York County Manager Jim Baker will recommend laying off 21 county employees to help make up an expected shortfall of up to $8 million in next year's budget, according to an e-mail he sent to County Council members Friday.
Baker has proposed eliminating 40 positions, including 19 that are unfilled, according to the e-mail. Those cuts would save more than $2 million in salaries and benefits.
More than half of the layoffs would be in the county's planning department, where 12 employees would lose their jobs. Three employees in the engineering department also would be laid off.
Baker's e-mail noted that the demand for permits, plan reviews and inspections has dropped by at least 50 percent during the last two years.
"Therefore, cuts in the planning and engineering departments reflect this significant drop in service demand," he wrote. "While we fully expect the construction market to rebound over time, it is apparent this may take years to fully accomplish."
If residential and commercial construction increase, he said, the county could adjust.
Baker will propose the layoffs May 3 when he recommends a budget for the fiscal year that begins in July. Final decisions about layoffs will be made by the County Council.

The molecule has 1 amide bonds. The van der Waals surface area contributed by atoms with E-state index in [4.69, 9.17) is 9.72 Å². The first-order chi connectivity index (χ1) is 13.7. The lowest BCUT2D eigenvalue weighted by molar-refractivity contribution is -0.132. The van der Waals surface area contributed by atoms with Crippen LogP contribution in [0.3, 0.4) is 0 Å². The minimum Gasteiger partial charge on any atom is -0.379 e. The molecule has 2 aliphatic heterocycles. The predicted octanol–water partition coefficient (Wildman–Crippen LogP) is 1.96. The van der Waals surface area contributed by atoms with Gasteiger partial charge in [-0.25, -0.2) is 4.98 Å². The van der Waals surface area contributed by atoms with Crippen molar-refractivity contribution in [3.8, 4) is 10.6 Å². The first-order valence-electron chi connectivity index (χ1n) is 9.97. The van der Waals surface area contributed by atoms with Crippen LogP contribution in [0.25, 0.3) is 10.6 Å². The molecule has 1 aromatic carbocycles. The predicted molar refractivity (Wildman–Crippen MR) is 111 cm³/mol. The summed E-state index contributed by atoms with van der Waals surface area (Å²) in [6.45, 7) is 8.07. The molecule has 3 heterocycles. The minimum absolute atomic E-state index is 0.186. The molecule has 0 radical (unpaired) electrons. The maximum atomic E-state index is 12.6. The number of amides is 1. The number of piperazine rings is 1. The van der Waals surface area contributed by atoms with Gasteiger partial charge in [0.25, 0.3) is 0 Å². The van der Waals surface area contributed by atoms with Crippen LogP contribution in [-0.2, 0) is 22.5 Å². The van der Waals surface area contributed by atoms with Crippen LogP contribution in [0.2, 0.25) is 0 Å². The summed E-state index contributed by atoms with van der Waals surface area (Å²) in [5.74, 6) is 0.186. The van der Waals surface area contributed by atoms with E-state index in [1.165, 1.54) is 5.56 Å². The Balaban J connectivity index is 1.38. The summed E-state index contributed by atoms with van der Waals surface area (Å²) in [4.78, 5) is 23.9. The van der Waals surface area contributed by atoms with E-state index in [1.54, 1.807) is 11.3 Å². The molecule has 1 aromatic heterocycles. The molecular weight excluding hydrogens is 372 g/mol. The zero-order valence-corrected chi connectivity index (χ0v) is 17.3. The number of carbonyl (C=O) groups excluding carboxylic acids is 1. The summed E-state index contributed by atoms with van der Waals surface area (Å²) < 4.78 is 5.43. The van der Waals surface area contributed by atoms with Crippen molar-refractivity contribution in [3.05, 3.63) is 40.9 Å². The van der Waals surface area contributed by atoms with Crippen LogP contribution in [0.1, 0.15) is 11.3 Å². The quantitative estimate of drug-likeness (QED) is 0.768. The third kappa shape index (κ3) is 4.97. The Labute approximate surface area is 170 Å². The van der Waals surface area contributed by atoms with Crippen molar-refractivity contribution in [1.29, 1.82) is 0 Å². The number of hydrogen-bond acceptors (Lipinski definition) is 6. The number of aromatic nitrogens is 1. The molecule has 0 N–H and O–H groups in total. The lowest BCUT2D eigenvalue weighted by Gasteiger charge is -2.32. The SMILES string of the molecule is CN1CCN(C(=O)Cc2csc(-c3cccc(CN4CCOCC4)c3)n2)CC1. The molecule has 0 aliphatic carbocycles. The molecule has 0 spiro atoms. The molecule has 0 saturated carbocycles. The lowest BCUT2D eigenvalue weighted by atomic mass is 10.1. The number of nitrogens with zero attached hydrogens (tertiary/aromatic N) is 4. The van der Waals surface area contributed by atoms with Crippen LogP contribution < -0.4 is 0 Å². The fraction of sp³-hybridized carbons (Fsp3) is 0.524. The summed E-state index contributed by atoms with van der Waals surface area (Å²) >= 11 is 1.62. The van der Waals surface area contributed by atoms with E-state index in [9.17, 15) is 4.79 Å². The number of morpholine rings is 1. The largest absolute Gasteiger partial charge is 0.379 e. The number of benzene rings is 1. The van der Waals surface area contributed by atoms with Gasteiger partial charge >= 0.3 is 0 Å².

The total proposed county budget for 2010-2011 was not included in Baker's e-mail. The county's current general fund budget is $88.3 million.
Three County Council members contacted Friday indicated the layoffs are unavoidable because of the economy. Chairman Buddy Motz, Joe Cox and Paul Lindemann said they opposed raising taxes to balance the budget.
Baker also plans to recommend no merit pay raises for county employees, Motz said. It would be the second straight year that employees did not receive those raises.
Baker would not discuss details of his proposal Friday, saying he wanted to first meet with all employees whose jobs might be eliminated. His e-mail to the County Council said all of those workers had been contacted.
Besides the planning and engineering departments, other layoffs include two in the "Pennies for Progress" department and one each in public safety communications, fire prevention, information systems, and water and sewer.
The county has about 900 employees.
York County officials have blamed the expected shortfall on a decrease in state funding and slow growth. State funding is down roughly 36 percent from 2008, and state budget cuts account for about $1 million of the county's losses for the 2011 fiscal year.
The construction slowdown has stunted the amount of fees received from building permits and inspections.